On Thursday 11 October, Americans for Democracy & Human Rights in Bahrain (ADHRB) participated in Saudi Arabia’s 3rd cycle Universal Periodic Review (UPR) pre-session panel, organized by UPR Info. ADHRB spoke alongside several NGOs including Reprieve and the Gulf Centre for Human Rights (GCHR).

GCHR spoke first at the panel, highlighting ongoing concerns surrounding women’s rights in Saudi Arabia. In their remarks, GCHR noted that while the Saudi government has granted women the right to drive, security forces have targeted and arrested many women’s rights defenders who fought for this right. With a wave of mass arrests in May 2018, many women’s rights defenders were arbitrarily detained due to their activism and advocacy. In addition to these arrests, however, there are structural concerns, as the system of male guardianship over women system remains in place.

Reprieve followed GCHR and drew attention to Saudi Arabia’s continued use of capital punishment. Reprieve noted that the kingdom has executed over 100 people in 2018, while many remain on death row or at risk of a death sentence. Among those who are on death row are at least seven minors who were sentenced to death based on spurious counter-terror charges stemming from their participation in protests. Reprieve also highlighted that many of those who are executed in the kingdom are non-nationals convicted on drug charges, and indicating a link between drug charges, non-nationals, and human trafficking. Reprieve closed their statement calling on Saudi Arabia to institute a moratorium on the death penalty, especially for minors currently on death row.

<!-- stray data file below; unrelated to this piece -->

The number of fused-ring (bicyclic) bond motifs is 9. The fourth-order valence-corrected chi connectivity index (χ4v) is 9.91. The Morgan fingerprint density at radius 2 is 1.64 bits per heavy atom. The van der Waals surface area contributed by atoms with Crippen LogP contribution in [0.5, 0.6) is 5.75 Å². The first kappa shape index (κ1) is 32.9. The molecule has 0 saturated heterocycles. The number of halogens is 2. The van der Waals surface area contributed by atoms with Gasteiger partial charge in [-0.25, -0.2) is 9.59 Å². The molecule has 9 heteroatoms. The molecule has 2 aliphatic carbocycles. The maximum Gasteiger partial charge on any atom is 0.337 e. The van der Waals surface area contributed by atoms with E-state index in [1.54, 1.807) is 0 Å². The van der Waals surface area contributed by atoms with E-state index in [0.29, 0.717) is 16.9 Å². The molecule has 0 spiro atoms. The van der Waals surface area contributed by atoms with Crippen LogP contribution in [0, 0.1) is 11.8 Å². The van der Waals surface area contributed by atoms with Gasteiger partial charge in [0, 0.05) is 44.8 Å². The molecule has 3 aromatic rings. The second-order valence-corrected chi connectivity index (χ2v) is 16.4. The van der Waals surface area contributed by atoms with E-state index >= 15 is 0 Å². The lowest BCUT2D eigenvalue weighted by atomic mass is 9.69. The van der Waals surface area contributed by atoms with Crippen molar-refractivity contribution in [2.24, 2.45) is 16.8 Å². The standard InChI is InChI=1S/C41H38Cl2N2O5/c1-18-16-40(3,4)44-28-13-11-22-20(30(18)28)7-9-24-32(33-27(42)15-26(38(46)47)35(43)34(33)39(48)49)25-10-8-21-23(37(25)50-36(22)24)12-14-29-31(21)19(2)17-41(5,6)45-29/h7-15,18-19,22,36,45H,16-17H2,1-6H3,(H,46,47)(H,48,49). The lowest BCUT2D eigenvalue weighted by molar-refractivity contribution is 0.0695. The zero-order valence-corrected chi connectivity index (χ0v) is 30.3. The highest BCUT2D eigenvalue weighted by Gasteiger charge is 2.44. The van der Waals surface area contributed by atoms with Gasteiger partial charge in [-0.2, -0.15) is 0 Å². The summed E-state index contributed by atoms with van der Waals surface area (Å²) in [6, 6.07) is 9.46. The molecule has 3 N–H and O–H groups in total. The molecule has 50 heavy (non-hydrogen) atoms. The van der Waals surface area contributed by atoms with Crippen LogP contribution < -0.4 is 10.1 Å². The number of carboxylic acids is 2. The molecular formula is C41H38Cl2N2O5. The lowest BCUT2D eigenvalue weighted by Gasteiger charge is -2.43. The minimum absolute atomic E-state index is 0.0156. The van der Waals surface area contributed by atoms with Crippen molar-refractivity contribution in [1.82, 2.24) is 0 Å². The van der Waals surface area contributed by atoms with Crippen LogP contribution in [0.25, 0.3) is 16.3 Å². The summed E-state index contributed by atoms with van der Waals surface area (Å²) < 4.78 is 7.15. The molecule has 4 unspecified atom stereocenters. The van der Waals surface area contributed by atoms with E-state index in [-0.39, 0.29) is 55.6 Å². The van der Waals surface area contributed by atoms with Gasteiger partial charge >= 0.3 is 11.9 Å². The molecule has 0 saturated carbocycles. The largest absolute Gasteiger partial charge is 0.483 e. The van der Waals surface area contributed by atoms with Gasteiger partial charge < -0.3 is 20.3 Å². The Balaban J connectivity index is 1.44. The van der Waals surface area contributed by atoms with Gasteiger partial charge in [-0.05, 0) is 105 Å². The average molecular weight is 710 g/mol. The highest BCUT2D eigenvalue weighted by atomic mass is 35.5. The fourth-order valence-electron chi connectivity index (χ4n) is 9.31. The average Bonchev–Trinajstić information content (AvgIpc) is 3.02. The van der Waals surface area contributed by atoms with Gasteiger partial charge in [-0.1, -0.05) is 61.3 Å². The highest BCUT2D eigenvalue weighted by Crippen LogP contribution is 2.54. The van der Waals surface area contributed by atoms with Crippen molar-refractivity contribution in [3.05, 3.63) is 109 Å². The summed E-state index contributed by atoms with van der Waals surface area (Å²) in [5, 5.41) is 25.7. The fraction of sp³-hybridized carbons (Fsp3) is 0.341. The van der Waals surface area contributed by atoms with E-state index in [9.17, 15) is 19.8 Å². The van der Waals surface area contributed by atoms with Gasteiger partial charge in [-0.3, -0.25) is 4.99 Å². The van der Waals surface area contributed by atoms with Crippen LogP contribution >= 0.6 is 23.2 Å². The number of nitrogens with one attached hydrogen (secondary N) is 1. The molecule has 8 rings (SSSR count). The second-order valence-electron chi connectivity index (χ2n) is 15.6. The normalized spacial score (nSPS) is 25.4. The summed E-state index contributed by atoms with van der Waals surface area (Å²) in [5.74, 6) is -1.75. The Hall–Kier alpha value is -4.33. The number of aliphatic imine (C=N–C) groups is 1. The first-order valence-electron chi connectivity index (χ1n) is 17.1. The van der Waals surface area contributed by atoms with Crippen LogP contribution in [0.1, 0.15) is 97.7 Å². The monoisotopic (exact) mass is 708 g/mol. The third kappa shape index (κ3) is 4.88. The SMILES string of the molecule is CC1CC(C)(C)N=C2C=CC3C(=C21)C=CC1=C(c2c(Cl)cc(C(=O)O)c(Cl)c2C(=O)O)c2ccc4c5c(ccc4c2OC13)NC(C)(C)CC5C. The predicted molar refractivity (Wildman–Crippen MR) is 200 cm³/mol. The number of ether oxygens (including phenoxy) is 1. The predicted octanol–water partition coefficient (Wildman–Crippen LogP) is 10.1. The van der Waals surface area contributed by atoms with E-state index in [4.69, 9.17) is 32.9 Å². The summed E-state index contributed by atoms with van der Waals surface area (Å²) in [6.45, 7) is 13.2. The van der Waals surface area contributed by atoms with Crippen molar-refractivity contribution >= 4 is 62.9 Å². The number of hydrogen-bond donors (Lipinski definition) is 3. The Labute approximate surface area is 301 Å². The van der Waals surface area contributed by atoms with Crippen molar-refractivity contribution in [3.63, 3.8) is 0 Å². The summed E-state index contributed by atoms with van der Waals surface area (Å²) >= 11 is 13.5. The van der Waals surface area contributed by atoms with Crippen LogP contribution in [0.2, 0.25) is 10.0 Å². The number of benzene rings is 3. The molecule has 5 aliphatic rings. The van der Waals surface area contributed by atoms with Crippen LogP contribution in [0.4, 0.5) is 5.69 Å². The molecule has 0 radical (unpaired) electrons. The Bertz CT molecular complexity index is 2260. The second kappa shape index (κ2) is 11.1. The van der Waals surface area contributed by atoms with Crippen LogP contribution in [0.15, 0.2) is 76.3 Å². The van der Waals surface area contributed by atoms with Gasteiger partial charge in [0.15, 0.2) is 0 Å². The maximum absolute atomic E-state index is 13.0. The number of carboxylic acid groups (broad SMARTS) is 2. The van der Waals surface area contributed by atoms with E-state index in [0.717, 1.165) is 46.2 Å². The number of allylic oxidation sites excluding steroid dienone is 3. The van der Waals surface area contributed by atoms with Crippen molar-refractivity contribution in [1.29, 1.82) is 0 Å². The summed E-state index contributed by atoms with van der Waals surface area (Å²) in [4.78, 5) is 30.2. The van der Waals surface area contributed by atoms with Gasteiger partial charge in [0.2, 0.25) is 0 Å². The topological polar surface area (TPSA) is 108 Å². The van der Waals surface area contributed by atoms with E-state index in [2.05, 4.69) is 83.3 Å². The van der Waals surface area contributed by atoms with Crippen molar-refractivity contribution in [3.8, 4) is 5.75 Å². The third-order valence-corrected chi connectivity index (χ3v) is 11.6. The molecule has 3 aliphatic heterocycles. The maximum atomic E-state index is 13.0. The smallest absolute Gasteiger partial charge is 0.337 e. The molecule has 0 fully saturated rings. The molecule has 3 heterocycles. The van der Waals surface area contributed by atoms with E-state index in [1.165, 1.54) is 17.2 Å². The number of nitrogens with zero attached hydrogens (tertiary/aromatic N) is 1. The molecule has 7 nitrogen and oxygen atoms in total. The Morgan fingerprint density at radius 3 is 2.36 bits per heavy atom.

ADHRB spoke third and discussed the kingdom’s restrictive legal framework, restrictions on free expression and opinion, arrests of bloggers and journalists, and nominal reform efforts surrounding the Saudi Vision 2030. ADHRB highlighted the kingdom’s use of restrictive laws, such as the 2007 Anti-Cyber Crimes Law and the 2014 Law on Terrorism and Its Financing, which was updated in 2017 to harass, target, detain, arrest and occasionally execute critics of the government, bloggers, human rights defenders, activists, and members of the religious minority communities.

We also highlighted that during its second cycle UPR, Saudi Arabia received several freedom of expression-related recommendations. While the kingdom fully accepted most of them, thus signaling its intention to address such concerns, the government has instead failed to implement the recommendations. Rather, the Saudi government continues to criminalize specific forms of free expression, most notably criticism of the government, ruling family, and religious establishment. Among those who have been arrested and imprisoned under free expression charges are Nadhir al-Majid, Raif Badawi, Wajdi al-Ghazzawi, and members of the Saudi Civil and Political Rights Association (ACPRA), a prominent human rights organization that was forced to close after facing sustained government pressure.

ADHRB also addressed Saudi Arabia’s Vision 2030, noting that Vision 2030 is a plan to modernize the nation and open it up for business, and that it has made marginal progress in advancing women’s rights, in particular their ability to participate in the job market. However, Vision 2030 distracts from deepening repression and widespread arrests and wholesale restrictions on fundamental freedoms. Indeed, since Mohammed bin Salman became the Crown Prince he has overseen several waves of mass arrests and the suppression of remaining human rights and civil society organizations.

In closing remarks, ADHRB drew attention to the recent news about the disappearance and potential murder of journalist Jamal Khashoggi in the Saudi consulate in Turkey. Khashoggi’s arbitrary detention and enforced disappearance in a foreign country is symbolic of the repression present in Saudi Arabia and of the impunity Saudi security forces act with when they move to detain and target dissidents. His disappearance coincides with the kingdom’s upcoming UPR in November, and states must take a stand against Saudi Arabia’s ongoing human rights abuses by offering serious recommendations that will help the kingdom reform its human rights record. States must also demonstrate commitment to following up on their recommendations and hold Saudi Arabia accountable if it fails to act upon those it has accepted.